Yet another project

discussion about the 750 Sport and '89/'90 900SS, which share many mechanicals with the Paso series
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nr.
Posts: 12
Joined: Tue Sep 14, 2021 12:22 pm
model: 750 Sport
year: 1991
Location: The Fens, UK
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Yet another project

Post by nr. »

Hi all,

I thought it best to introduce myself before starting with the newbie questions... I'm Neil, from the UK - and have just been gifted a 1991 750 Sport. Well, to be more precise, I've just been gifted a load of boxes with what looks like most of the parts:
Image
Obviously then, lots of work to do! This is my first Ducati (I've ridden many, but never owned one until now) but I do have a Morini Dart in the garage, so I'm not entirely unused to the ways and foibles of Italian bikes.

I promise to read and search for things before asking any questions - it looks like many of the things I've already pondered have been asked and answered here already. But equally, I'm sure there will be many things that leave me stumped.

Progress (and just plain frustration at times) will be documented at https://nronketti.wordpress.com/ - there's a few little things there from my initial fumblings, but hopefully soon I'll be able to get stuck into the bottom end rebuild and something more interesting than just cleaning and cataloguing a million old rusty bolts.

Thanks all - look forward to getting to talk to you,
Kmamac
Posts: 90
Joined: Thu Jul 21, 2016 6:56 pm
model: 906 Paso
year: 1990
Location: UK

Re: Yet another project

Post by Kmamac »

Welcome Neil, looks like a great project. I have 750 sport as well. Not running but sort of nearly next in line LOL. As you alluded to there is a wealth of information on this site and a number of very knowledgeable individuals. I will take a look at your website
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randtcastell
Posts: 339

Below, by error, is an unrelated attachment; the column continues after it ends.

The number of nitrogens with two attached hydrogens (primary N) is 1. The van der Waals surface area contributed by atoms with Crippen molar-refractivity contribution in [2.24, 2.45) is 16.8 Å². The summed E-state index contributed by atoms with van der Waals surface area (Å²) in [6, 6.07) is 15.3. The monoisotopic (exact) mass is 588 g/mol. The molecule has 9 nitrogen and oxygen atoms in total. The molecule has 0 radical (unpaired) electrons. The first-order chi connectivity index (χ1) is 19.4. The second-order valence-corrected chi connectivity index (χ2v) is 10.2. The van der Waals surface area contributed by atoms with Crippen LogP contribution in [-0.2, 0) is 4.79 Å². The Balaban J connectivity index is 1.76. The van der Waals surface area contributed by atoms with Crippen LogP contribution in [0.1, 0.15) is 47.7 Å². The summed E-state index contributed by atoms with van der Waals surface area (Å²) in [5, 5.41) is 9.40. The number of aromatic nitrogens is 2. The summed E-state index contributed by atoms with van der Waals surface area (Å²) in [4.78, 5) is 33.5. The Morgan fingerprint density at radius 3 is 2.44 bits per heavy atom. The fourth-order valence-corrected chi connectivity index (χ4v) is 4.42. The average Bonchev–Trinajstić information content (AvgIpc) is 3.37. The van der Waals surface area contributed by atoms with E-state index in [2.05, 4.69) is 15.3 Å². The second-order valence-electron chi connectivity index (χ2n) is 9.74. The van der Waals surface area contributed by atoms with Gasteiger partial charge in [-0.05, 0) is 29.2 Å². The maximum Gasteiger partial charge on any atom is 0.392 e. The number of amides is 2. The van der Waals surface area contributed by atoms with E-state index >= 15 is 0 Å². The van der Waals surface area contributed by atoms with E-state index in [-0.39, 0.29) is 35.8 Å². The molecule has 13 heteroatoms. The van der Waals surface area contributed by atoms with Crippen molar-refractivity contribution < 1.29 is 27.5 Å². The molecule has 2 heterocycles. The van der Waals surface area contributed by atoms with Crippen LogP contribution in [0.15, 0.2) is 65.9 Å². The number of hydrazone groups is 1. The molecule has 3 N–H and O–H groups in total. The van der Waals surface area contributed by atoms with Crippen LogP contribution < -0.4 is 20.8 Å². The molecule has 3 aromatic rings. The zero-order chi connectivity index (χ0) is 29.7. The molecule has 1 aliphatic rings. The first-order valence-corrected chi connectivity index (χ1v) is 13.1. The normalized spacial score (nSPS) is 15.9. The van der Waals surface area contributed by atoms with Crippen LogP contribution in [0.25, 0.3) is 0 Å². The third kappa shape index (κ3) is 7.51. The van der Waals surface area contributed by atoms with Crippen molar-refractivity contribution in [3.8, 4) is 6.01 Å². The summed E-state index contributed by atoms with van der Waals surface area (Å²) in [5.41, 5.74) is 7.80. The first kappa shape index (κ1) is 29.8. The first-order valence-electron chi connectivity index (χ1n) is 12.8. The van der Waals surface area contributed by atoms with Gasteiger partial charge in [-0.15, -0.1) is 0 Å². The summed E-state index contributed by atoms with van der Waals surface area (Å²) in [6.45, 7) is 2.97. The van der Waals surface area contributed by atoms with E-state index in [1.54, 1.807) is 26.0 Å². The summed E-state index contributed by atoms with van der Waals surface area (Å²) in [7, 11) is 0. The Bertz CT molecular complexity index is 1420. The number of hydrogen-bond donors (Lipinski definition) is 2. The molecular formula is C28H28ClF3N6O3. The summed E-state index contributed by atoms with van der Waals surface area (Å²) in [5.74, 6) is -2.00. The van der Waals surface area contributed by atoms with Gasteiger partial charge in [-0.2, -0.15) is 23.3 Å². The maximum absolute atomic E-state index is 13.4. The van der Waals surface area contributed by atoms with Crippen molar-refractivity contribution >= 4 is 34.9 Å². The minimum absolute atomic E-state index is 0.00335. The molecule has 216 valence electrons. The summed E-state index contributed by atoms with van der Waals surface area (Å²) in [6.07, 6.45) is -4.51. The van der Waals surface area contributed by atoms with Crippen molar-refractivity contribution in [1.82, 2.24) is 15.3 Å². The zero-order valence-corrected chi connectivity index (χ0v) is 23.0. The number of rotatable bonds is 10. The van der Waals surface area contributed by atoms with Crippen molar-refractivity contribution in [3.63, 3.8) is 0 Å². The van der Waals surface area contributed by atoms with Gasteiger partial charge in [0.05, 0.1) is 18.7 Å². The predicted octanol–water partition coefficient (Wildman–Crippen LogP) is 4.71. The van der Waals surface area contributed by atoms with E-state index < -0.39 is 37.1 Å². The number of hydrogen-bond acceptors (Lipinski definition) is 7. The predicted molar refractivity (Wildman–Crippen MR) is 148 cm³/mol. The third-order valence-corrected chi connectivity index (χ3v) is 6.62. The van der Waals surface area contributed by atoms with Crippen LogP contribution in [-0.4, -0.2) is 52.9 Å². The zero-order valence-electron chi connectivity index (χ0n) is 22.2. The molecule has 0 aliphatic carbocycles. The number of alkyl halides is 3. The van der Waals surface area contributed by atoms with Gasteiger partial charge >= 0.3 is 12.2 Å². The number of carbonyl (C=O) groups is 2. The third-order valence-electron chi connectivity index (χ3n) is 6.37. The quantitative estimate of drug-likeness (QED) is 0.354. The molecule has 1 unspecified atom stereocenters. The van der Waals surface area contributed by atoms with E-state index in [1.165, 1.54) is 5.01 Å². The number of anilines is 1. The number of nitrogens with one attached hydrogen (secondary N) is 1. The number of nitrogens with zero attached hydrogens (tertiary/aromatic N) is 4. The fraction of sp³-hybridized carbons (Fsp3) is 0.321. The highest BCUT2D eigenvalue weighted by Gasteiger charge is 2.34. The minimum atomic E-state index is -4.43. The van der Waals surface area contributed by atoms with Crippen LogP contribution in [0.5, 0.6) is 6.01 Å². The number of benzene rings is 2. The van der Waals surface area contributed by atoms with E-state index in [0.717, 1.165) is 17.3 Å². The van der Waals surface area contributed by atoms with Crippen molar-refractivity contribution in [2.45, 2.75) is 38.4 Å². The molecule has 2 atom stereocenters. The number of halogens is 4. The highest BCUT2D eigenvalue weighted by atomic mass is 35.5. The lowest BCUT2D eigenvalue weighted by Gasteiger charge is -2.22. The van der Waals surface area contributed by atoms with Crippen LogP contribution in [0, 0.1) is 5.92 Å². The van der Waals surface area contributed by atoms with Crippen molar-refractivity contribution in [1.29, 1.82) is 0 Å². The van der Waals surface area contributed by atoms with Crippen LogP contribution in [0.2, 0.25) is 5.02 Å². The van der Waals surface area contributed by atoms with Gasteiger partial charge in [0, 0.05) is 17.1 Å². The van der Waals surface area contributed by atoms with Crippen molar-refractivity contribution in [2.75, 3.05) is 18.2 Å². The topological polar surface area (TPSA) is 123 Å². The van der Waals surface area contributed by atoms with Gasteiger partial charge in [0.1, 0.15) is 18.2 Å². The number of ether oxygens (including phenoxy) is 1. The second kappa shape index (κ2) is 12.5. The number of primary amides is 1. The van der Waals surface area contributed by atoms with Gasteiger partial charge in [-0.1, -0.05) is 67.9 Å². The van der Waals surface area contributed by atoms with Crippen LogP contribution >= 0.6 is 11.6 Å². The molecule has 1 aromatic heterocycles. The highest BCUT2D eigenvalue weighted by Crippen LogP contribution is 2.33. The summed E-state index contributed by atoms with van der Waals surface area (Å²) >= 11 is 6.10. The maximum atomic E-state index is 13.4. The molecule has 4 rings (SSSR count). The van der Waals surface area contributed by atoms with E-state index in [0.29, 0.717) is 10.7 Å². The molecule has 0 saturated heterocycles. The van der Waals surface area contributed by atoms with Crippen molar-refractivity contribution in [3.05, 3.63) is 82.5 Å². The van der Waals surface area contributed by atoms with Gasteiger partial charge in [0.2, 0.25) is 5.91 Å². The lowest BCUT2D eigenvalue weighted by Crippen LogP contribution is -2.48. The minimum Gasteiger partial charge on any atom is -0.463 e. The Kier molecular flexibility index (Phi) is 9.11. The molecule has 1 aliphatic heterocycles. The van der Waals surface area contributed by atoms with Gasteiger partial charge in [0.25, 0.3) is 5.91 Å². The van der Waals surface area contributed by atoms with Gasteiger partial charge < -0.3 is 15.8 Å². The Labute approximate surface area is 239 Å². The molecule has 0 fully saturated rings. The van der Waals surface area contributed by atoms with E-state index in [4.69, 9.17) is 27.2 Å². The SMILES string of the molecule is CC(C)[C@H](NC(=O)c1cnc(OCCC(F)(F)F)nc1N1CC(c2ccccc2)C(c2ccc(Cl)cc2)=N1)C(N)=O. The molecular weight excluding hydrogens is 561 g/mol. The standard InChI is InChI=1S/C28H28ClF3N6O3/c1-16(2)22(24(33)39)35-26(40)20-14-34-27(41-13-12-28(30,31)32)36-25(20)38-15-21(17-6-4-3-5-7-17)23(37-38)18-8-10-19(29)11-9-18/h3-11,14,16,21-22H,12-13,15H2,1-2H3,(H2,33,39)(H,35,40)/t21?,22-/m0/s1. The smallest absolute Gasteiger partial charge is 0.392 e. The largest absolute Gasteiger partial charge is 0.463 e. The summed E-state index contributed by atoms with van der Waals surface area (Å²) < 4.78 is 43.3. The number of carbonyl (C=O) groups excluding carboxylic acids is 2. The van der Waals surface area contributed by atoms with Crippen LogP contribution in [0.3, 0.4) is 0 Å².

Joined: Fri Nov 13, 2009 4:33 pm
model: 750 Paso
year: 1987
Location: San Francisco Bay, California USA
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Re: Yet another project

Post by randtcastell »

i read yer website yesterday. i really appreciate the quality of your presentation and the time and talent to do such nice work. Super write up and photo documentation. Thank you for sharing all your effort and baring your soul. :^)
1987 Ducati P750
1973 Honda CB450
2022 KTM RC390
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higgy
paso grand pooh-bah
Posts: 3282
Joined: Tue Jul 29, 2008 9:50 pm
model: 906 Paso
year: 1990
Location: Hilltown,Pennsylvania
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Re: Yet another project

Post by higgy »

:beer: :thumbup: yes a very nice job
Ducati,making mechanics out of riders since 1946
There's no problem so bad that a little fixing can't make it worse! : )
If it ain't broke keep fixin it till it is
88 750
90 906
92 907ie
nr.
Posts: 12
Joined: Tue Sep 14, 2021 12:22 pm
model: 750 Sport
year: 1991
Location: The Fens, UK
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Re: Yet another project

Post by nr. »

Blimey, I can hardly believe that it's been two months already since I posted that introduction - time flies and all that. But it's safe to say that the 750 Sport has been making steady, if not spectacular, progress. I've been trying to keep my blog up to date with photos and reasonably regular posts, but even that has been a bit sporadic.

However, a quick status update. The engine is now kind of back together, mostly... The bottom end all went back together with a set of new bearings and seals, and some careful reshimming of the crank and gearbox. I ended up using the best parts of the 750 Sport and a 600SS gearbox, and while the output shaft is 8mm longer, that doesn't seem to be a problem as the sprocket from my 748 is 8mm thicker, so *should* line up just perfectly. We'll see. The stator is completely rogered, and will need rewinding - but I've got a place reasonably local to me that will do this, so I'm not worried about that. I want to at least test that the engine is capable of running before I worry about it's ability to charge a battery. The clutch slave cylinder is also a cause for concern (heck, the whole clutch is, if I'm honest) but again, let's get things running before worrying whether it can send power anywhere.